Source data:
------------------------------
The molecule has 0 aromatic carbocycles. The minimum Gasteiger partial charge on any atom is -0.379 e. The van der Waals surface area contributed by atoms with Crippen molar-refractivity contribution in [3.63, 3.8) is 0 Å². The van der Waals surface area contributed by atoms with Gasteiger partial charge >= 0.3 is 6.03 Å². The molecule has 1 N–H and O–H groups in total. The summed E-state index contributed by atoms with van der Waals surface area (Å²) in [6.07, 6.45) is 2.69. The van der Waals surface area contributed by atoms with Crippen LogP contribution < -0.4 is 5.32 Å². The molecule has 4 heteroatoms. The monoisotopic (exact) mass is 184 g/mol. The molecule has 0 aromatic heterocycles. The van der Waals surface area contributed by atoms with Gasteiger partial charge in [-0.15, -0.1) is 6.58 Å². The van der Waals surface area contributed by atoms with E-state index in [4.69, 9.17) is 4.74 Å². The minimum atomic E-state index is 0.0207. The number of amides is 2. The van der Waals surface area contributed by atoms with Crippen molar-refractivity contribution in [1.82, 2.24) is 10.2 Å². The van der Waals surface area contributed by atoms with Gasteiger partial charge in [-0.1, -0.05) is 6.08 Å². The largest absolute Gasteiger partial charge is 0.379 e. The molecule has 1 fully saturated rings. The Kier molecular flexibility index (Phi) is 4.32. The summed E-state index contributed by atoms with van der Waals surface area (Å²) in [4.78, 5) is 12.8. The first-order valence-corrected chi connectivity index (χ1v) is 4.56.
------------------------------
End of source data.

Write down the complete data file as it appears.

The molecule has 0 aromatic carbocycles. The minimum Gasteiger partial charge on any atom is -0.379 e. The van der Waals surface area contributed by atoms with Crippen molar-refractivity contribution in [3.63, 3.8) is 0 Å². The van der Waals surface area contributed by atoms with Gasteiger partial charge >= 0.3 is 6.03 Å². The molecule has 1 N–H and O–H groups in total. The summed E-state index contributed by atoms with van der Waals surface area (Å²) in [6.07, 6.45) is 2.69. The van der Waals surface area contributed by atoms with Crippen LogP contribution < -0.4 is 5.32 Å². The molecule has 4 heteroatoms. The monoisotopic (exact) mass is 184 g/mol. The molecule has 0 aromatic heterocycles. The van der Waals surface area contributed by atoms with Gasteiger partial charge in [-0.15, -0.1) is 6.58 Å². The van der Waals surface area contributed by atoms with E-state index in [4.69, 9.17) is 4.74 Å². The minimum atomic E-state index is 0.0207. The number of amides is 2. The van der Waals surface area contributed by atoms with Crippen molar-refractivity contribution in [1.82, 2.24) is 10.2 Å². The van der Waals surface area contributed by atoms with Gasteiger partial charge in [-0.1, -0.05) is 6.08 Å². The largest absolute Gasteiger partial charge is 0.379 e. The molecule has 1 fully saturated rings. The Kier molecular flexibility index (Phi) is 4.32. The summed E-state index contributed by atoms with van der Waals surface area (Å²) in [4.78, 5) is 12.8. The first-order valence-corrected chi connectivity index (χ1v) is 4.56.